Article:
Osaka developed KINLÒ to combat the myth that those with darker skin tones can't get skin cancer and therefore don't need to use sunscreen.
It's a misconception that has far-reaching effects on both the skincare industry and the field of dermatology, leaving people of color — particularly, Black people — without products suited to their specific needs.
Sunscreen is typically formulated with ingredients that leave a chalky cast on the face, deterring non-white customers from using it. And dermatology textbooks often lack photos of dark skin, leading conditions such as skin cancer to go undiagnosed in Black patients.
"Through my personal experience and learnings, I have found that Black, brown, and other melanated skin-toned communities are often an afterthought in the discussion and research surrounding sun care, including being excluded from clinical studies on skin cancer," Osaka elaborated in a statement.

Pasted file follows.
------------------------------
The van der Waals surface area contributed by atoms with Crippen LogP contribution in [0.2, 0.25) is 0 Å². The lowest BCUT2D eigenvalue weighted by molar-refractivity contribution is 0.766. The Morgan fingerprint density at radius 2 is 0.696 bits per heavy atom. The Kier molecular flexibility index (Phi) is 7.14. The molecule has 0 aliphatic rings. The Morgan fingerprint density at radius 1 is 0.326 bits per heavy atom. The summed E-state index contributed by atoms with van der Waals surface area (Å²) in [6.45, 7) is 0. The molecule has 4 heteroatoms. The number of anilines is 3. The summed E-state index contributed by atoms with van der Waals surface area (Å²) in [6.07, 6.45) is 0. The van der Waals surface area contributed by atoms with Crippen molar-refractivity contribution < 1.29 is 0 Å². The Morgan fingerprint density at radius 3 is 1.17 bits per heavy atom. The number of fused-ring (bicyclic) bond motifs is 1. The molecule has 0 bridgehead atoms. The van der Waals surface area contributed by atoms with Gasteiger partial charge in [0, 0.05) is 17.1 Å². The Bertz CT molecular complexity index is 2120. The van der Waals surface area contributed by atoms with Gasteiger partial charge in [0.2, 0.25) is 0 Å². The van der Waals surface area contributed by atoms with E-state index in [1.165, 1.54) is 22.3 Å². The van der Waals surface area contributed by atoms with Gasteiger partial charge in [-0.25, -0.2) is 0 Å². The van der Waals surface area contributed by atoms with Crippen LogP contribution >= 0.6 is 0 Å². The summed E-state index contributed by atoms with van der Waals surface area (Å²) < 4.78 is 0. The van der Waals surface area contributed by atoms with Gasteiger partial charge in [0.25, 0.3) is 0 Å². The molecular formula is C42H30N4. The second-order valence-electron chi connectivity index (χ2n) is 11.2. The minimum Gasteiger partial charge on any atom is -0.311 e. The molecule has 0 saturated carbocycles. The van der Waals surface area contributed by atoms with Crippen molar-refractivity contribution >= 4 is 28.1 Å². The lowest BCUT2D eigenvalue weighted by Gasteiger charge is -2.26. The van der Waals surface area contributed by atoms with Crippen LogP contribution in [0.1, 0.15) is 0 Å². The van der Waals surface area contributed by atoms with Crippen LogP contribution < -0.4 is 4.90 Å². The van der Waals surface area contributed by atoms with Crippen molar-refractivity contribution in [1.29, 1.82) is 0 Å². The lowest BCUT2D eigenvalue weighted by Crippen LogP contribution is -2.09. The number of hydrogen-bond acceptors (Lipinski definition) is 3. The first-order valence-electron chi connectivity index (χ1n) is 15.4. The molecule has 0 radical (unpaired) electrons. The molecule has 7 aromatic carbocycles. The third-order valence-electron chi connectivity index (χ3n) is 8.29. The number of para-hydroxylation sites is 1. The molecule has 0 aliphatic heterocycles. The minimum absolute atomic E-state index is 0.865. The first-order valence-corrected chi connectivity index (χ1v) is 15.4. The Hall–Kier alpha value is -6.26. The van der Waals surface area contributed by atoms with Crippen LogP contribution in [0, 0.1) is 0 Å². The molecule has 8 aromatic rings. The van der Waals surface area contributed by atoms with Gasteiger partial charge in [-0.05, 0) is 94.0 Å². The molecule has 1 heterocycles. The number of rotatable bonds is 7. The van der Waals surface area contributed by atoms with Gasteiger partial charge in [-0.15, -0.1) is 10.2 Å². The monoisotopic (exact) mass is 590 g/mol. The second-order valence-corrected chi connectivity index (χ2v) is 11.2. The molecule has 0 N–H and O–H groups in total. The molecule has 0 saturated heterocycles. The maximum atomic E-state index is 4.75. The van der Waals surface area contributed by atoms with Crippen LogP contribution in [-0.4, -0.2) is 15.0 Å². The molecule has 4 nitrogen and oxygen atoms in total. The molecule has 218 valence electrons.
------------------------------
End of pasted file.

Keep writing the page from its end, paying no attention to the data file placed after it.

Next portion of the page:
To address the inequity, the athlete teamed up with dermatologists to formulate an SPF 50 that won't leave any white residue behind. The result is Golden Rays sunscreen, a serum-like product that blocks UVA and UVB rays using zinc oxide, a sun-reflecting ingredient that's often responsible for sunscreen's dreaded white cast — unlike other sunscreens on the market, though, KINLÒ's is tinted with a bronzy shade that blends into all skin tones seamlessly.
There's also a hydrating mist that soothes sun-exposed skin and an eye cream that tackles age spots and discoloration, issues that melanated skin is more prone to.
Amid a sea of celebrity beauty brands, KINLÒ stands out — it fills a gap in the market that desperately needed addressing. Customers don't necessarily need more lip kits (Kylie Jenner's got that covered), but sunscreen that people of color can actually use is an underserved product category that Osaka has wisely, and admirably, tapped into.
Last week, Osaka announced that she is taking an indefinite break from tennis. If KINLÒ is any indication of what her new pursuits have in store, we can't wait to see what's next.